According to a report by Morgan Stanley and Rystaad Energy, world oil demand in 2035 is expected to increase 15%-26% over today's levels, resulting in an oil price of $125/barrel to $150/barrel.Similarly, the EIA projects that rising demand for oil will result in likely oil prices in 2040 of $145/barrel to $205/barrel.
A long-term increase in the price of oil would increase demand for Kinder Morgan's CO2 pipelines, while rising natural gas prices and supply would produce massive growth for Kinder's midstream infrastructure for decades to come.
Analyzing a company's capital expenditures compared to its depreciation is a good way of verifying a companies growth prospects. With Kinder Morgan, we see that management is investing heavily in the company's infrastructure, courtesy of its fast-growing project backlog. This backlog is a result of a major energy megatrend that is likely to last decades and result in many years of superior earnings and dividend growth. That, in turn, is why I continue to view Kinder Morgan as one of the best long-term high-yield dividend growth stocks that income investors, and especially retirees, can own at this time.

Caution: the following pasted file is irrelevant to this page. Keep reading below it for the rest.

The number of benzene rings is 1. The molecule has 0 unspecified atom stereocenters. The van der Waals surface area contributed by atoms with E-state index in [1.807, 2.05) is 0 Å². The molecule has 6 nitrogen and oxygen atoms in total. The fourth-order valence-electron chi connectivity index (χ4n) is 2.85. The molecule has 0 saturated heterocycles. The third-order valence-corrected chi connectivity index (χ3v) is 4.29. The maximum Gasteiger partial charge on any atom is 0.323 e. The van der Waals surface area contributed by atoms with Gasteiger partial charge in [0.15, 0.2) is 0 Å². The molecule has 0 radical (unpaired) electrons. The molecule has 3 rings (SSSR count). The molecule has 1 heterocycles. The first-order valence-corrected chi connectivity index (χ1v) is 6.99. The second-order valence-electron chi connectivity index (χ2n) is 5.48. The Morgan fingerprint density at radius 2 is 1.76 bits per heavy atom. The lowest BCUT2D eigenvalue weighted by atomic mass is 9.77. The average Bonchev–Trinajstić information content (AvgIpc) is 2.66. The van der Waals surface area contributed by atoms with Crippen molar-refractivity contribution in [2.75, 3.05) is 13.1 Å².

Adam Galas has no position in any stocks mentioned. The Motley Fool recommends Kinder Morgan. The Motley Fool owns shares of Kinder Morgan. Try any of our Foolish newsletter services free for 30 days. We Fools may not all hold the same opinions, but we all believe that considering a diverse range of insights makes us better investors. The Motley Fool has a disclosure policy.